Skip to Main content Skip to Navigation
Journal articles

Tuaregs and Citizenship: ‘The Last Camp of Nomadism’

Abstract : The paper questions the widespread perception according to which Tuaregs’ relationship to citizenship would be characterized by hostility, skepticism or indifference, a perception which is often applied to transnational minorities, in particular when they are associated to a mobility culture and/or a remote territory. It focuses on both mobile and sedentary Tuaregs from Niger and Mali in their various and complex relationship to state membership, which spans legally from statelessness to multiple citizenship, and practically from semi-passive attitudes toward the state to active assimilation. The paper shows how new forms of belonging, including belonging to the state(s), have emerged among Tuaregs together with the reconfiguration of territorial and community bonds, and seeks to assess the impact of some variables, such as mobility and territorial localization, on individual and collective attitudes towards citizenship.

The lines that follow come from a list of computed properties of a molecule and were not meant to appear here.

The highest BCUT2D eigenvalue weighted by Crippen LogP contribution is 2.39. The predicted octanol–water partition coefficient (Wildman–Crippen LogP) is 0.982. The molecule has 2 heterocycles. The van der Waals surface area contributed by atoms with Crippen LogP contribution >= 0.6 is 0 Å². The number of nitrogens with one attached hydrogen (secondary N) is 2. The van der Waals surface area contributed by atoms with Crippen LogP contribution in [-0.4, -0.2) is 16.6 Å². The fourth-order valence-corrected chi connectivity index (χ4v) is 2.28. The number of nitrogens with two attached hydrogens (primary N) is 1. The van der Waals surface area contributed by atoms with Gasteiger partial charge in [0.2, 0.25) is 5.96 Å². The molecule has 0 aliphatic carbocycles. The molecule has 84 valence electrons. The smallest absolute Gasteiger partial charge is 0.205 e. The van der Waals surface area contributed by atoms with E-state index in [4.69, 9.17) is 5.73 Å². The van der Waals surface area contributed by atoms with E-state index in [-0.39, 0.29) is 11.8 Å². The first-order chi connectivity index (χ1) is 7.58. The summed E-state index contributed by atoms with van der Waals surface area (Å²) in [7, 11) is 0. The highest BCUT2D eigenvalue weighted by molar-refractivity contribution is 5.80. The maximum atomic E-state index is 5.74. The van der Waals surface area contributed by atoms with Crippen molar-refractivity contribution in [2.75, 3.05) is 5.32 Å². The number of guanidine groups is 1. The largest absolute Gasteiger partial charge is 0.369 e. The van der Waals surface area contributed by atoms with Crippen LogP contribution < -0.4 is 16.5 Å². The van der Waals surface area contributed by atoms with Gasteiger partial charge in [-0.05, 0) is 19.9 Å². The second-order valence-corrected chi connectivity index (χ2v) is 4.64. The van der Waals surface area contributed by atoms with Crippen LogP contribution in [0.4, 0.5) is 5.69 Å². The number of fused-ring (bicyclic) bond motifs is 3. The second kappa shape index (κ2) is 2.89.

Complete list of metadatas

https://hal-amu.archives-ouvertes.fr/hal-01395167
Contributor : Delphine Perrin <>
Submitted on : Thursday, November 17, 2016 - 3:19:28 PM
Last modification on : Thursday, March 5, 2020 - 7:23:16 PM
Long-term archiving on: : Wednesday, March 15, 2017 - 2:09:53 PM

File

MELG 6_3_version auteur_v1.pdf
Files produced by the author(s)

Identifiers

  • HAL Id : hal-01395167, version 1

Collections

Citation

Delphine Perrin. Tuaregs and Citizenship: ‘The Last Camp of Nomadism’. Middle East Law and Governance , Brill, 2014, Migration, Mobility and Citizenship, 6 (3), pp.296-326. ⟨hal-01395167⟩

Share

Metrics

Record views

159

Files downloads

1813